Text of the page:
Monday, July 04, 2005

Freedom of Speech

Freedom of Speech is a hallmark of American patriotism, and July 4th is the ultimate public celebration of American independence.

Dissent is a logical off-shoot of Freedom of Speech. Well, unless you are a corporate fundamentalist wrapped in the flag and the christus, and totally unable to grasp the notions of freedom.

In my lifetime, two dramatic expressions of American patriotism changed all of the world: first was the Civil Rights and Voting Rights movement, and the other was the anti-war movement. Prior to the passage of the Patriot Act in 2001 (the most unpatriotic law ever passed), citizens were allowed, even encouraged, to speak-out when they disagreed with the government. No more, though. You can actually be arrested for dissent.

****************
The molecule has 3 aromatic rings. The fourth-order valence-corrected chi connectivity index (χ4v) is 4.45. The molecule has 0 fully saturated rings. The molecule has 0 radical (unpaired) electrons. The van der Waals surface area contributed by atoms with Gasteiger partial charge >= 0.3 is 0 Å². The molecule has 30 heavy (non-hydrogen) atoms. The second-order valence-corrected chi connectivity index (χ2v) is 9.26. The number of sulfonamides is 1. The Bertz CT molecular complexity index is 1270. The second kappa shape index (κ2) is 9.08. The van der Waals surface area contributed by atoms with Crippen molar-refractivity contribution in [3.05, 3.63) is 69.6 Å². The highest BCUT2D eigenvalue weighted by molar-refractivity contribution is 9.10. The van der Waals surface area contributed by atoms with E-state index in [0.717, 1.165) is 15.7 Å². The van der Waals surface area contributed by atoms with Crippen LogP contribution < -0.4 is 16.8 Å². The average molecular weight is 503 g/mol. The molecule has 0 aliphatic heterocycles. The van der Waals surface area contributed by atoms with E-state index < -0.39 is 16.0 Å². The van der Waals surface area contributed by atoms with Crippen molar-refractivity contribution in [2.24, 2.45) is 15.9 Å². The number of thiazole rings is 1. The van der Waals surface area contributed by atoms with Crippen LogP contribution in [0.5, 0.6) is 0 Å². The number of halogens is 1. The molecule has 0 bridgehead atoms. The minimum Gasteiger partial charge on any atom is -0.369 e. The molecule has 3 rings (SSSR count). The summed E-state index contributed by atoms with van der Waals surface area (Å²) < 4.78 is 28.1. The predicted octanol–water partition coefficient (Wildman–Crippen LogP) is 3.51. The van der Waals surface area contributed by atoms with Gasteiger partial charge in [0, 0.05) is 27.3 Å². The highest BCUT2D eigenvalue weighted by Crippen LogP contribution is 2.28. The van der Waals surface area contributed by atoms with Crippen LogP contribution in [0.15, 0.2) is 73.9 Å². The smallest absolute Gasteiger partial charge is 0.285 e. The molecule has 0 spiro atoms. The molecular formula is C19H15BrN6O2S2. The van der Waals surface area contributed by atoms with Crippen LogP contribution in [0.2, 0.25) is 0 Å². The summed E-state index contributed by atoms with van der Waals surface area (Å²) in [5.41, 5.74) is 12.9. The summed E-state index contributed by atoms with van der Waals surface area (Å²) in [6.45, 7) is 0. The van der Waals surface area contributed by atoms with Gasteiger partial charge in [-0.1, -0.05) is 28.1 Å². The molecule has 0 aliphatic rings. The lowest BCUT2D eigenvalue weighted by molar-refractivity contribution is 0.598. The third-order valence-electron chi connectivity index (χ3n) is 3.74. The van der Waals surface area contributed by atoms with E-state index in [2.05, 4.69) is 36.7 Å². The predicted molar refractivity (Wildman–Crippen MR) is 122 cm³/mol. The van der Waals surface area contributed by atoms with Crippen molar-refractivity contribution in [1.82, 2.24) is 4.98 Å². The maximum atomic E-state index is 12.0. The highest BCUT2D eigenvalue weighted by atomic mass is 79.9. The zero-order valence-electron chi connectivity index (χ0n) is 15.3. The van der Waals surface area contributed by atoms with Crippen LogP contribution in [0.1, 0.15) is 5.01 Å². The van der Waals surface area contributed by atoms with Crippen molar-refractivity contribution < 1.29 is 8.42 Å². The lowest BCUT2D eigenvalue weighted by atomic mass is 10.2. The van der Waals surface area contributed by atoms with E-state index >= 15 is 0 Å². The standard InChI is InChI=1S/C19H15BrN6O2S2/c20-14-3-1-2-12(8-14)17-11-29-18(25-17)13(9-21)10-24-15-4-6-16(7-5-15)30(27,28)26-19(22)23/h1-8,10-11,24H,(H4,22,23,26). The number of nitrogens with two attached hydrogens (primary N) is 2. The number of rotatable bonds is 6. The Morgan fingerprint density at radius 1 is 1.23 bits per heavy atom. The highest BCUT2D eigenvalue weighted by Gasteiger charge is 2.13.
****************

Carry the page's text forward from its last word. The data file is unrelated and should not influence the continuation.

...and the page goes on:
Since the conglomeration of American business after the Reagan-era, people have been less interested in dissent and conflict, because consumerism has replaced patriotism. Today, the way you express patriotism is to purchase a flag or a magnet shaped like a ribbon and painted in stars and stripes. Any actual thoughtful, intellectual, or insightful expression of your opinion as an American is seen as unpatriotic.

In the 1960s and 1970s, during the movements I watched change the world, songs of protest were embraced by music fans, publishers and broadcasters alike. It was exciting that Americans were lifting their voices in song to express dissent. For me, the greatest anti-war song of my childhood was Freda Payne's "Bring The Boys Home." I listen to it almost everyday, still. I have written about it before.

My limited exposure to new pop music prevents me from knowing about recent protest songs, especially anti-war songs.

In my search for current anti-war songs (if there were any), I found Norman Jenson's onegoodmove blog and his listing of anti-war songs.

Check it out!

Happy Independence Day! Celebrate by expressing an opinion.

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